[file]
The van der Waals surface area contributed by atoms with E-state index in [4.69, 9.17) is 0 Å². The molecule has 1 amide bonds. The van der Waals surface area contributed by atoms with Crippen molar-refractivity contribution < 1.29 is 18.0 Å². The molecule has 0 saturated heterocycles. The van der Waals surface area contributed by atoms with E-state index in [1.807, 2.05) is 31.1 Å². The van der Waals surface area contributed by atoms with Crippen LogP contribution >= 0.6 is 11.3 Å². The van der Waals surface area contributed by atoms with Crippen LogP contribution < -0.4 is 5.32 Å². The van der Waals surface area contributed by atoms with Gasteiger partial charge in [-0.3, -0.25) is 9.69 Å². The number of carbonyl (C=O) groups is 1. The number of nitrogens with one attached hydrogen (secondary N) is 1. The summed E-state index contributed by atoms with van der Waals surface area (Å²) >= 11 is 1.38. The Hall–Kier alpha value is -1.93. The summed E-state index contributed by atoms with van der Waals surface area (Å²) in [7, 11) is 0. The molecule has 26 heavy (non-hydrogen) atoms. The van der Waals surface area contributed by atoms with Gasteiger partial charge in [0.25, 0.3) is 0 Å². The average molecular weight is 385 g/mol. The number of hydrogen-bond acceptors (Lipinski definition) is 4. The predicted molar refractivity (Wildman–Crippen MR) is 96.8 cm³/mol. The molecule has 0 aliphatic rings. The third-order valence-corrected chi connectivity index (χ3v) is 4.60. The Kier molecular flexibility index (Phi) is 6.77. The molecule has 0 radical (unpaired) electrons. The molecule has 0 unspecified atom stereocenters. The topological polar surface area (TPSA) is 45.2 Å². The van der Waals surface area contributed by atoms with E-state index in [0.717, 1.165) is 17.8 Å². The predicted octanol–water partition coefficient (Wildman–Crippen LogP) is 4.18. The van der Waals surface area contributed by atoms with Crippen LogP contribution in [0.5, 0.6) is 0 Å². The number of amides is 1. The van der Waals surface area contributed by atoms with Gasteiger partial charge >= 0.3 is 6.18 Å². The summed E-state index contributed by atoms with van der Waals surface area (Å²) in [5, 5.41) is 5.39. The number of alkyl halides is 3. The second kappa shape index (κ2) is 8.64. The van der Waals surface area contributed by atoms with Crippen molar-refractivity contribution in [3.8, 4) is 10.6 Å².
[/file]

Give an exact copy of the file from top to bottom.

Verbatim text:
The van der Waals surface area contributed by atoms with E-state index in [4.69, 9.17) is 0 Å². The molecule has 1 amide bonds. The van der Waals surface area contributed by atoms with Crippen molar-refractivity contribution < 1.29 is 18.0 Å². The molecule has 0 saturated heterocycles. The van der Waals surface area contributed by atoms with E-state index in [1.807, 2.05) is 31.1 Å². The van der Waals surface area contributed by atoms with Crippen LogP contribution >= 0.6 is 11.3 Å². The van der Waals surface area contributed by atoms with Crippen LogP contribution < -0.4 is 5.32 Å². The van der Waals surface area contributed by atoms with Gasteiger partial charge in [-0.3, -0.25) is 9.69 Å². The number of carbonyl (C=O) groups is 1. The number of nitrogens with one attached hydrogen (secondary N) is 1. The summed E-state index contributed by atoms with van der Waals surface area (Å²) >= 11 is 1.38. The Hall–Kier alpha value is -1.93. The summed E-state index contributed by atoms with van der Waals surface area (Å²) in [7, 11) is 0. The molecule has 26 heavy (non-hydrogen) atoms. The van der Waals surface area contributed by atoms with Gasteiger partial charge in [0.25, 0.3) is 0 Å². The average molecular weight is 385 g/mol. The number of hydrogen-bond acceptors (Lipinski definition) is 4. The predicted molar refractivity (Wildman–Crippen MR) is 96.8 cm³/mol. The molecule has 0 aliphatic rings. The third-order valence-corrected chi connectivity index (χ3v) is 4.60. The Kier molecular flexibility index (Phi) is 6.77. The molecule has 0 radical (unpaired) electrons. The molecule has 0 unspecified atom stereocenters. The topological polar surface area (TPSA) is 45.2 Å². The van der Waals surface area contributed by atoms with E-state index in [0.717, 1.165) is 17.8 Å². The predicted octanol–water partition coefficient (Wildman–Crippen LogP) is 4.18. The van der Waals surface area contributed by atoms with Crippen LogP contribution in [0.5, 0.6) is 0 Å². The number of amides is 1. The van der Waals surface area contributed by atoms with Gasteiger partial charge >= 0.3 is 6.18 Å². The summed E-state index contributed by atoms with van der Waals surface area (Å²) in [5, 5.41) is 5.39. The number of alkyl halides is 3. The second kappa shape index (κ2) is 8.64. The van der Waals surface area contributed by atoms with Crippen molar-refractivity contribution in [3.8, 4) is 10.6 Å².